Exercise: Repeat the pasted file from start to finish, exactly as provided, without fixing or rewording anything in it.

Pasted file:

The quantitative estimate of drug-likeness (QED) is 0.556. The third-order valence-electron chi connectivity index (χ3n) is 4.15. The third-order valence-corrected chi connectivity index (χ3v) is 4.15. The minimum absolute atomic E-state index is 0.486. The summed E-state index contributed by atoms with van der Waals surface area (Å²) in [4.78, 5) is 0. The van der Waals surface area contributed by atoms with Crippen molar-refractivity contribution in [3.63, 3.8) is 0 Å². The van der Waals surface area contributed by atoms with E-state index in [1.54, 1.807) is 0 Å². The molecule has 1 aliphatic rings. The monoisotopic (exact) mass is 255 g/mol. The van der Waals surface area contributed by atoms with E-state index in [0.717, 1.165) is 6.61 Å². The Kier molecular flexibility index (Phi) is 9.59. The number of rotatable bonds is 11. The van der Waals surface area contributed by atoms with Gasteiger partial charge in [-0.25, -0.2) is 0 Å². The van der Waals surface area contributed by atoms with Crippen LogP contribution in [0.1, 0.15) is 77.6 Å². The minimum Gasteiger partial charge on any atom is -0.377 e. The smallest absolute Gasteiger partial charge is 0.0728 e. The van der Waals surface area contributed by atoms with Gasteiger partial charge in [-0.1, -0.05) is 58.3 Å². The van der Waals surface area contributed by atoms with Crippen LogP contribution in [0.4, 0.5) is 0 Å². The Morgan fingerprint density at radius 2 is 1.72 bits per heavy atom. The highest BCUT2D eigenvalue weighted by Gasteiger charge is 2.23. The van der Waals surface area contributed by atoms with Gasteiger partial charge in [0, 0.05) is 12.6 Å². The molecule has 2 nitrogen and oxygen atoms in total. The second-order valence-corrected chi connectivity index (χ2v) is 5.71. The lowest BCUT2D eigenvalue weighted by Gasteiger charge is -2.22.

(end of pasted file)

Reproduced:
The quantitative estimate of drug-likeness (QED) is 0.556. The third-order valence-electron chi connectivity index (χ3n) is 4.15. The third-order valence-corrected chi connectivity index (χ3v) is 4.15. The minimum absolute atomic E-state index is 0.486. The summed E-state index contributed by atoms with van der Waals surface area (Å²) in [4.78, 5) is 0. The van der Waals surface area contributed by atoms with Crippen molar-refractivity contribution in [3.63, 3.8) is 0 Å². The van der Waals surface area contributed by atoms with E-state index in [1.54, 1.807) is 0 Å². The molecule has 1 aliphatic rings. The monoisotopic (exact) mass is 255 g/mol. The van der Waals surface area contributed by atoms with E-state index in [0.717, 1.165) is 6.61 Å². The Kier molecular flexibility index (Phi) is 9.59. The number of rotatable bonds is 11. The van der Waals surface area contributed by atoms with Gasteiger partial charge in [-0.25, -0.2) is 0 Å². The van der Waals surface area contributed by atoms with Crippen LogP contribution in [0.1, 0.15) is 77.6 Å². The minimum Gasteiger partial charge on any atom is -0.377 e. The smallest absolute Gasteiger partial charge is 0.0728 e. The van der Waals surface area contributed by atoms with Gasteiger partial charge in [-0.1, -0.05) is 58.3 Å². The van der Waals surface area contributed by atoms with Crippen LogP contribution in [0.4, 0.5) is 0 Å². The Morgan fingerprint density at radius 2 is 1.72 bits per heavy atom. The highest BCUT2D eigenvalue weighted by Gasteiger charge is 2.23. The van der Waals surface area contributed by atoms with Gasteiger partial charge in [0, 0.05) is 12.6 Å². The molecule has 2 nitrogen and oxygen atoms in total. The second-order valence-corrected chi connectivity index (χ2v) is 5.71. The lowest BCUT2D eigenvalue weighted by Gasteiger charge is -2.22.